Infertile women have been offered new hope after scientists found that a common cancer drug triggers the development of new eggs, an outcome previously thought to be impossible.
In a discovery hailed as "astonishing", researchers at the University of Edinburgh proved that it is possible to reverse the clock and coax the ovaries back into a pre-pubescent state where they begin to produce new eggs.
Women are born with all their eggs, which is why conceiving grows harder with age, as the eggs become old and damaged before running out entirely.
But scientists noticed that women who had undergone chemotherapy for Hodgkin Lymphoma with a drug combination known as ABVD had up to 10 times the number of eggs as healthy women. Far from damaging the chance of having a baby, the cancer drugs may actually have improved their fertility.
The researchers speculate that the shock of chemotherapy may trigger stem cells in the ovaries into producing new follicles, the hair-like structures that each produce a single egg.
Lead researcher Professor Evelyn Telfer, of the University of Edinburgh's school of biological sciences, said: "We were astonished when we saw what had happened to the tissue. It looked like pre-pubescent tissue with a high density of follicles and clustering that you don't normally see in an adult.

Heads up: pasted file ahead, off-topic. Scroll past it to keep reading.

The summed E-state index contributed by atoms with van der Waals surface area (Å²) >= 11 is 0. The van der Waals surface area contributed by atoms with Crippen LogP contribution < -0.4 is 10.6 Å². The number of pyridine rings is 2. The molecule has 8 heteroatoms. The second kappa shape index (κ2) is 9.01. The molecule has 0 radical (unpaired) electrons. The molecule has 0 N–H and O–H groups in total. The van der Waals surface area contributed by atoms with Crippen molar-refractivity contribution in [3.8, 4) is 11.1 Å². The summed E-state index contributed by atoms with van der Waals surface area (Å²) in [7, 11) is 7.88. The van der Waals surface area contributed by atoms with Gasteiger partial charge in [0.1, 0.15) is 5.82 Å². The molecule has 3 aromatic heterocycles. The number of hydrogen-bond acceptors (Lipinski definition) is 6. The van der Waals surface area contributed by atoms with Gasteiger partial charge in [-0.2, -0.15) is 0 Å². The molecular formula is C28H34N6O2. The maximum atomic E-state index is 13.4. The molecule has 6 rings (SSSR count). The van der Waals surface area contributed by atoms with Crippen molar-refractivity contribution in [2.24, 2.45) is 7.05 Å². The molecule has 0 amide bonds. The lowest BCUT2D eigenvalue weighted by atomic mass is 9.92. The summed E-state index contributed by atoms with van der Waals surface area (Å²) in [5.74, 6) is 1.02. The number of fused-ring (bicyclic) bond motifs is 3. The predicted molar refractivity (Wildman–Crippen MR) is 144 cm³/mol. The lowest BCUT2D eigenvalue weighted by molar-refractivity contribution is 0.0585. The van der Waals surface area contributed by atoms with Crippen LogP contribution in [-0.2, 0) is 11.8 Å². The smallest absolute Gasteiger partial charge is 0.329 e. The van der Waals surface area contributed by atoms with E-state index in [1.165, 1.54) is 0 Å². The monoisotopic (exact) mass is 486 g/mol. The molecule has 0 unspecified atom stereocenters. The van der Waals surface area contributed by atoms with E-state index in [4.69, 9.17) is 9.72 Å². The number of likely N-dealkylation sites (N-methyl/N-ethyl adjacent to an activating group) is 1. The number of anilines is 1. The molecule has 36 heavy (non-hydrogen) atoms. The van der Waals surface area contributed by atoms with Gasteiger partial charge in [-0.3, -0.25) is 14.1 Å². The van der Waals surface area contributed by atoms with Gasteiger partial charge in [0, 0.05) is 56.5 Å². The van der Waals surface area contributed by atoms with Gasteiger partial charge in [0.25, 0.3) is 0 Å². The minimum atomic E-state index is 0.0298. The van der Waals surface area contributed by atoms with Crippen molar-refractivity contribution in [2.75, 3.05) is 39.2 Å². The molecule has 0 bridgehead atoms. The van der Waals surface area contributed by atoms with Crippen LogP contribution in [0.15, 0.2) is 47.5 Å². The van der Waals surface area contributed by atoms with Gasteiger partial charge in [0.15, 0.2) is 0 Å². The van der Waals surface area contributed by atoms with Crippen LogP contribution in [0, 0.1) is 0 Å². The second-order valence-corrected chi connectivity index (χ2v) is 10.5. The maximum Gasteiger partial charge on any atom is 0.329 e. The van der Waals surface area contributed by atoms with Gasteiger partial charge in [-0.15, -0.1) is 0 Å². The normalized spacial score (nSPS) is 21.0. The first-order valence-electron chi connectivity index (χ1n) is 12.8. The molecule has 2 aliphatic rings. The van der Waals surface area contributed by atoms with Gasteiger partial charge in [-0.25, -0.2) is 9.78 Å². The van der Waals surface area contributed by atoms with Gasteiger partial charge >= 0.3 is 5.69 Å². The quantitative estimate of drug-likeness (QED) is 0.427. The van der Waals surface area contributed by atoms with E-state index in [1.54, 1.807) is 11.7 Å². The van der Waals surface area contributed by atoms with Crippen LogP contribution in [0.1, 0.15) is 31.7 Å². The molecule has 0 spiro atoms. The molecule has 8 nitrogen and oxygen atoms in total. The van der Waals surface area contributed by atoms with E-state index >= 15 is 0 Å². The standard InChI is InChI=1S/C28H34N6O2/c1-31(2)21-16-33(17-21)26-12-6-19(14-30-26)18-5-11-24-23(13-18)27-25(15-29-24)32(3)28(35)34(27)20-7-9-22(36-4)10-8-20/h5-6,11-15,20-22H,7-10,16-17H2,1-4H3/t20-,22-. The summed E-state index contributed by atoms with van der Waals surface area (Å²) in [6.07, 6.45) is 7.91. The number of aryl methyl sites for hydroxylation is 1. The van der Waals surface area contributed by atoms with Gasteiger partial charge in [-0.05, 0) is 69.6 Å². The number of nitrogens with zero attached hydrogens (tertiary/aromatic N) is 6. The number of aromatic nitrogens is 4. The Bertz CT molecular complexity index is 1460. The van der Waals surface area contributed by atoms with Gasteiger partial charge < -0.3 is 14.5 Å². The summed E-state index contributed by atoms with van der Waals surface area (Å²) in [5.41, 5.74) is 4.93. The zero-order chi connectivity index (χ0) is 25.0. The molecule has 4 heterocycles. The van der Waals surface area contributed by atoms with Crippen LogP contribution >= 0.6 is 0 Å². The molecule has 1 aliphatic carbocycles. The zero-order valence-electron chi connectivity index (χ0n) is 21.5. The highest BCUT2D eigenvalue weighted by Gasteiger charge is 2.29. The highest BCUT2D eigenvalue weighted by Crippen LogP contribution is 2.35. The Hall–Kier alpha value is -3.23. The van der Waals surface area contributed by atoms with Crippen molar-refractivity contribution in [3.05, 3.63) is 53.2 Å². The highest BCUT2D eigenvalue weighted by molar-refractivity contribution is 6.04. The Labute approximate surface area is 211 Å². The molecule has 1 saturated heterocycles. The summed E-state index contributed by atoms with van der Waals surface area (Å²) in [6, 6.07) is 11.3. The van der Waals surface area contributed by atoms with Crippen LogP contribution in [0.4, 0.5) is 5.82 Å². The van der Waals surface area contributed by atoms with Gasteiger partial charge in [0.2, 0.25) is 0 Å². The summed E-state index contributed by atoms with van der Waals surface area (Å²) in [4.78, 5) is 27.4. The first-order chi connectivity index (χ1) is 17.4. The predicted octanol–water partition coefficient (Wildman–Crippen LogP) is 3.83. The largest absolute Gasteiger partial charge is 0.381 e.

"We knew that ABVD does not have a sterilising effect like some cancer drugs can, but to find new eggs being made, in such huge numbers - that was very surprising to see."
Professor Telfer said the outcome of the study may prove to be "significant and far-reaching", adding that "it is significant that the same effect was seen in all of the women on ABVD".
Scientists analysed samples of ovarian tissue donated by 14 women who had undergone chemotherapy, alongside tissue from 12 healthy women.
They found that the tissue from eight of the cancer patients treated with ABVD had between four and 10 times more eggs compared with tissue from women who had received a different chemotherapy, or healthy women of a similar age. The ovarian tissue was in healthy condition, appearing similar to tissue from young women's ovaries.
Although the eggs are in an immature state, the scientists are trying to discover how they were created, then work out a way to bring them to maturity. It is unclear if the eggs in their current form would be functional.
Professor Charles Kingsland, a fertility expert at Liverpool Women's Hospital, said: "This is a very small but extremely interesting study. It's very early days but may give an insight as to how the ovary can make new eggs, which previously we thought was impossible."
The study was published in the journal Human Reproduction.
The Telegraph, London